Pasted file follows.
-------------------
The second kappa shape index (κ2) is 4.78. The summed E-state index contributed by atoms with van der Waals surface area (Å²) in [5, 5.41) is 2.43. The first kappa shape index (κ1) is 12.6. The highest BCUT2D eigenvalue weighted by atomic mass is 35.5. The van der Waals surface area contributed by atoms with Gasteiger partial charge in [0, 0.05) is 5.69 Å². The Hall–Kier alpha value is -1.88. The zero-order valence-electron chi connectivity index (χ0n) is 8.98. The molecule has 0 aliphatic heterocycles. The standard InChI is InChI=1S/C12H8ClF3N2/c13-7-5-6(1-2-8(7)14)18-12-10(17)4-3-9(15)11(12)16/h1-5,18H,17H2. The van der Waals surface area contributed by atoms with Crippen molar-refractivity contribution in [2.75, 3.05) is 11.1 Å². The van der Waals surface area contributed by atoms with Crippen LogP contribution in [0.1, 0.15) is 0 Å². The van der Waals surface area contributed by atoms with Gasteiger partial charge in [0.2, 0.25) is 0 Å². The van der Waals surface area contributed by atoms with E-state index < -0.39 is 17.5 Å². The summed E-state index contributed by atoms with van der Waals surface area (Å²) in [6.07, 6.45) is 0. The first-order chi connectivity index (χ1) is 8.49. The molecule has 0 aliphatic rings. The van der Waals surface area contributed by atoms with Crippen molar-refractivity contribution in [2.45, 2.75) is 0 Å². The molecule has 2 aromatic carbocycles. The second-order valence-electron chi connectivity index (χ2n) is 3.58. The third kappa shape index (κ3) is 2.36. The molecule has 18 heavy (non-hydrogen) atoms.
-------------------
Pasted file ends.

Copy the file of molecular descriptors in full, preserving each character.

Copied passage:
The second kappa shape index (κ2) is 4.78. The summed E-state index contributed by atoms with van der Waals surface area (Å²) in [5, 5.41) is 2.43. The first kappa shape index (κ1) is 12.6. The highest BCUT2D eigenvalue weighted by atomic mass is 35.5. The van der Waals surface area contributed by atoms with Gasteiger partial charge in [0, 0.05) is 5.69 Å². The Hall–Kier alpha value is -1.88. The zero-order valence-electron chi connectivity index (χ0n) is 8.98. The molecule has 0 aliphatic heterocycles. The standard InChI is InChI=1S/C12H8ClF3N2/c13-7-5-6(1-2-8(7)14)18-12-10(17)4-3-9(15)11(12)16/h1-5,18H,17H2. The van der Waals surface area contributed by atoms with Crippen molar-refractivity contribution in [2.75, 3.05) is 11.1 Å². The van der Waals surface area contributed by atoms with Crippen LogP contribution in [0.1, 0.15) is 0 Å². The van der Waals surface area contributed by atoms with Gasteiger partial charge in [0.2, 0.25) is 0 Å². The van der Waals surface area contributed by atoms with E-state index < -0.39 is 17.5 Å². The summed E-state index contributed by atoms with van der Waals surface area (Å²) in [6.07, 6.45) is 0. The first-order chi connectivity index (χ1) is 8.49. The molecule has 0 aliphatic rings. The van der Waals surface area contributed by atoms with Crippen molar-refractivity contribution in [2.45, 2.75) is 0 Å². The molecule has 2 aromatic carbocycles. The second-order valence-electron chi connectivity index (χ2n) is 3.58. The third kappa shape index (κ3) is 2.36. The molecule has 18 heavy (non-hydrogen) atoms.